There is widespread usage now of a formulaic ‘sandwich’ approach to giving balanced feedback (Whitman & Schwenk, 1974) that goes: ‘good bit, critical bit, good bit’. This formula for feedback isn’t as effective as we are led to believe and there are a number of criticisms of it available in the literature. At the time of publishing, it did a great service to medical education, but has become outdated for use today.

The sandwich method has lost effectiveness because the recipient (a) knows what you’re doing, and so (b) dismisses the positive bits and still feels defensive about the negative bits. This is because using a formula can seem generic, disingenuous, or inauthentic, and we all know of the temptation to write the criticism first and then add in positive ‘filler’ to cushion the blow.

This method can also be dismissed, and even provoke anger, in cases where the critical part is so out of line with how the recipient sees themself, that they feel there must be some mistake. Haven’t we all received feedback that jars with our self-image and thought, ‘You clearly don’t even know me or my work!’

So, if it’s not ‘balance’ that makes feedback effective – what is it?

Below are some concepts related to the giving of feedback for you to think about. This isn’t a ‘how to’ model because there’s not one right way that works every time. Not all ideas will be relevant to every situation, or every person. All that’s required of you, is for you to think about these ideas, think about your feedback, and notice where these suggestions could or wouldn’t work for you.

Consider as you read each idea below, that as mentors we intend to stay with the idea of ‘person centred development’. The key to giving feedback that supports thinking, learning, and motivates action, is to make the feedback about the recipient. Not generic, and not about ourselves.

To deliver this personalised feedback in a way that does not provide too big a challenge to the recipient’s own view of themselves we must:

Understand that relationship, rapport and alliance matters.  Most of us are more inclined to hear a difficult truth from a trusted colleague, one whom we feel has got to know us and who has got our back, than we are to hear it from someone we already feel tense around, or whose opinion we don’t particularly value.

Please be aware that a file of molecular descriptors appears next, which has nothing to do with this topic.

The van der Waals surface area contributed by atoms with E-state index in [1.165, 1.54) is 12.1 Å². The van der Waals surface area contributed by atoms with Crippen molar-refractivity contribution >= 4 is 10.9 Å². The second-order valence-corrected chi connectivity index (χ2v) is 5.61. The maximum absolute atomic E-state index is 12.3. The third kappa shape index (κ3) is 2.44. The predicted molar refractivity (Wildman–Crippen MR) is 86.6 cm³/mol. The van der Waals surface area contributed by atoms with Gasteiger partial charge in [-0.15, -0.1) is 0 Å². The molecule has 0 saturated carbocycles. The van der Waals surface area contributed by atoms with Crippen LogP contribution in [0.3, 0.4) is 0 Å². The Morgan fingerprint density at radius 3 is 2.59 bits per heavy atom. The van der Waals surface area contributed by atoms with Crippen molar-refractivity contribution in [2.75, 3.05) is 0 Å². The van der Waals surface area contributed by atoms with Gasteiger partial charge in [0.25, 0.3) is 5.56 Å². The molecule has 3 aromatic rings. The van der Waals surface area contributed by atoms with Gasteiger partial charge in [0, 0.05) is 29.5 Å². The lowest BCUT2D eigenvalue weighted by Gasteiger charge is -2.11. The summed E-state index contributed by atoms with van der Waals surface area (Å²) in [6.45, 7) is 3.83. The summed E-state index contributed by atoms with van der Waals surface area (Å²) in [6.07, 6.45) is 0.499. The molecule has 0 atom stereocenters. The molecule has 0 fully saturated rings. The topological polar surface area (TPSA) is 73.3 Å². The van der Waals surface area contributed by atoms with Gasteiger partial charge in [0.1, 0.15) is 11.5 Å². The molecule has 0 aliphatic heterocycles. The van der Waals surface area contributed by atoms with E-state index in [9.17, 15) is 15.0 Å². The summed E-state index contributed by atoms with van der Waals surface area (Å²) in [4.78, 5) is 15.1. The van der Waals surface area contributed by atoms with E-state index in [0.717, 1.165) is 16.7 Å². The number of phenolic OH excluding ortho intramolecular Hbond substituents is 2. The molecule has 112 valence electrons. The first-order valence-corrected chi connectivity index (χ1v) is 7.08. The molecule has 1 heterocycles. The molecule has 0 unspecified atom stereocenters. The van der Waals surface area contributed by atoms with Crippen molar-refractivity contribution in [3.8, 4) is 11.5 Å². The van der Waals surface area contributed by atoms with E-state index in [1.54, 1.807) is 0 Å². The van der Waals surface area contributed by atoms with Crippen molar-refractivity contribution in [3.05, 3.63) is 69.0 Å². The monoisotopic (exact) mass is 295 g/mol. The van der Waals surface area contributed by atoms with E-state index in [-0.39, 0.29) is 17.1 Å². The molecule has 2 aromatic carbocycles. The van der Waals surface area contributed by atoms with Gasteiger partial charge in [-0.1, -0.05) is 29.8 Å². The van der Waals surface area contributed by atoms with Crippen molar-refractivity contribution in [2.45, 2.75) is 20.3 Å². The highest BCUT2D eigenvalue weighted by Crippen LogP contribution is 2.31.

Play the ‘long game’ of feedback. Does it matter more to ‘be right, right now’ or is it more important to build a productive partnership that will weather difficulties, and where honest conversations can happen? Ask yourself: do you really need to pick them up on that typo? Must you leap in and correct them? Are you helping them to learn or are you ‘showing what you know’? Are they doing things wrong, or are they doing it in a different way to how you would?

Ask don’t tell.  Before giving your opinion, why not ask your mentee or colleague how things went/how things are going, and what they think? For example, “Well done on getting [X] done/drafted, how did it go? Are you happy with it? Did you find it straightforward? Was there anything more taxing/complicated you had to deal with? Is there anything further you’d like to improve about it? Do you have any questions about it?”

Let go of values-based judgements. If a colleague or mentee’s work contains typos or mistakes, or is otherwise not up to your own standard, it’s not very likely that mistakes were made in order to directly offend you, or as a mark of disrespect. Consider whether you were clear about the standards you expect? If you’re feeling angry, what are you really angry about? What does the anger relate to? Who are you angry with? How are your anger levels generally? It may be that this perceived slight, or lack of care, is a further irritant in a relationship that’s already not working well. Address the cause, not the symptom.

Reject passive aggressive responses, for example ‘hinting’.  Good feedback is built on open and honest conversations. Say what you mean and mean what you say – take a look at this article on how to spot passive aggressive behaviour. If you need to practice getting out of passive aggressive habits, and communicate more honestly, imagine your response will be publicly available – does that change how you will reply?

Be culturally aware.  Here’s an article helping you think through your communication habits if you are working with people from different organisational and educational cultures, and diverse nationalities. The ‘British culture translation’ guide might make you smile. It has an application broader than EU translation and works both ways too.

Check the power privilege.  What might seem flippant, harmless or even funny between peers who know each other well, may come across as threatening to people who we are leading, managing or mentoring. This can be exacerbated if they are new to the task or workplace, are feeling a bit overwhelmed with workload, are on a steep learning curve, or are otherwise a feeling insecure about the work or performance they are getting feedback on.